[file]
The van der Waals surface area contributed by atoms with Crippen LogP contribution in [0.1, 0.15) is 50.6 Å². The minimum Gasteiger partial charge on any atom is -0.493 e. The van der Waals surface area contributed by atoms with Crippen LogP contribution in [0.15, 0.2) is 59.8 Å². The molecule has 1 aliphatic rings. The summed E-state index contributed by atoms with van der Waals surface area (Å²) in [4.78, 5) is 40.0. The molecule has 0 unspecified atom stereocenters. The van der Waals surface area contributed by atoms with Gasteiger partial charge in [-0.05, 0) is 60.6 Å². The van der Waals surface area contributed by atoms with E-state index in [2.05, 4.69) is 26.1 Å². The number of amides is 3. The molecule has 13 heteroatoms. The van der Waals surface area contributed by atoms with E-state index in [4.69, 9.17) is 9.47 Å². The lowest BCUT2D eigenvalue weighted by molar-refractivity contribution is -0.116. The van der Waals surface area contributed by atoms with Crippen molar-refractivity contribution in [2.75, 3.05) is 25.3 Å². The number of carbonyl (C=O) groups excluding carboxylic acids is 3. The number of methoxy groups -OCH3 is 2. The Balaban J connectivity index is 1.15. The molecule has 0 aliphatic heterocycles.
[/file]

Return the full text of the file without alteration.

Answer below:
The van der Waals surface area contributed by atoms with Crippen LogP contribution in [0.1, 0.15) is 50.6 Å². The minimum Gasteiger partial charge on any atom is -0.493 e. The van der Waals surface area contributed by atoms with Crippen LogP contribution in [0.15, 0.2) is 59.8 Å². The molecule has 1 aliphatic rings. The summed E-state index contributed by atoms with van der Waals surface area (Å²) in [4.78, 5) is 40.0. The molecule has 0 unspecified atom stereocenters. The van der Waals surface area contributed by atoms with Gasteiger partial charge in [-0.05, 0) is 60.6 Å². The van der Waals surface area contributed by atoms with E-state index in [2.05, 4.69) is 26.1 Å². The number of amides is 3. The molecule has 13 heteroatoms. The van der Waals surface area contributed by atoms with E-state index in [4.69, 9.17) is 9.47 Å². The lowest BCUT2D eigenvalue weighted by molar-refractivity contribution is -0.116. The van der Waals surface area contributed by atoms with Crippen molar-refractivity contribution in [2.75, 3.05) is 25.3 Å². The number of carbonyl (C=O) groups excluding carboxylic acids is 3. The number of methoxy groups -OCH3 is 2. The Balaban J connectivity index is 1.15. The molecule has 0 aliphatic heterocycles.